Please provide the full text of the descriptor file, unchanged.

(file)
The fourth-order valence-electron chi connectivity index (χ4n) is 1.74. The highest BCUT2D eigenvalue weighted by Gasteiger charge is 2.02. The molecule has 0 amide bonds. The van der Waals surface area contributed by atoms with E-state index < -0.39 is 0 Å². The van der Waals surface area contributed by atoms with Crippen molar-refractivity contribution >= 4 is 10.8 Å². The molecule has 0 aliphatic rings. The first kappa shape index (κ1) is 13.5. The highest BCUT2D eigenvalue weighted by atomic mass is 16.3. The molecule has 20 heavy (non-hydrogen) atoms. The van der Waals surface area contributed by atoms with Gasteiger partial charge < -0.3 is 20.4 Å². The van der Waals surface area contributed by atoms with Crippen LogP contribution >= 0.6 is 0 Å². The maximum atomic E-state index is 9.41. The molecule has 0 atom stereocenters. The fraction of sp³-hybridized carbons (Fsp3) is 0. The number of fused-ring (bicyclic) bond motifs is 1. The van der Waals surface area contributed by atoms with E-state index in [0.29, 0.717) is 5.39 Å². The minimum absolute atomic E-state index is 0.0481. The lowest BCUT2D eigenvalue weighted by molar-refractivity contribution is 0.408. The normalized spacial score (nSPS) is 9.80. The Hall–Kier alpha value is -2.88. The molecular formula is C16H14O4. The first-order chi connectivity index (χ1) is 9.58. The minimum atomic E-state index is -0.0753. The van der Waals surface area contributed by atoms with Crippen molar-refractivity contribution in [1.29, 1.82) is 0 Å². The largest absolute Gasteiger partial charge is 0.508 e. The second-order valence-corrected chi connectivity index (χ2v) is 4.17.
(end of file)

The fourth-order valence-electron chi connectivity index (χ4n) is 1.74. The highest BCUT2D eigenvalue weighted by Gasteiger charge is 2.02. The molecule has 0 amide bonds. The van der Waals surface area contributed by atoms with E-state index < -0.39 is 0 Å². The van der Waals surface area contributed by atoms with Crippen molar-refractivity contribution >= 4 is 10.8 Å². The molecule has 0 aliphatic rings. The first kappa shape index (κ1) is 13.5. The highest BCUT2D eigenvalue weighted by atomic mass is 16.3. The molecule has 20 heavy (non-hydrogen) atoms. The van der Waals surface area contributed by atoms with Gasteiger partial charge < -0.3 is 20.4 Å². The van der Waals surface area contributed by atoms with Crippen LogP contribution >= 0.6 is 0 Å². The maximum atomic E-state index is 9.41. The molecule has 0 atom stereocenters. The fraction of sp³-hybridized carbons (Fsp3) is 0. The number of fused-ring (bicyclic) bond motifs is 1. The van der Waals surface area contributed by atoms with E-state index in [0.29, 0.717) is 5.39 Å². The minimum absolute atomic E-state index is 0.0481. The lowest BCUT2D eigenvalue weighted by molar-refractivity contribution is 0.408. The normalized spacial score (nSPS) is 9.80. The Hall–Kier alpha value is -2.88. The molecular formula is C16H14O4. The first-order chi connectivity index (χ1) is 9.58. The minimum atomic E-state index is -0.0753. The van der Waals surface area contributed by atoms with Crippen molar-refractivity contribution in [1.29, 1.82) is 0 Å². The largest absolute Gasteiger partial charge is 0.508 e. The second-order valence-corrected chi connectivity index (χ2v) is 4.17.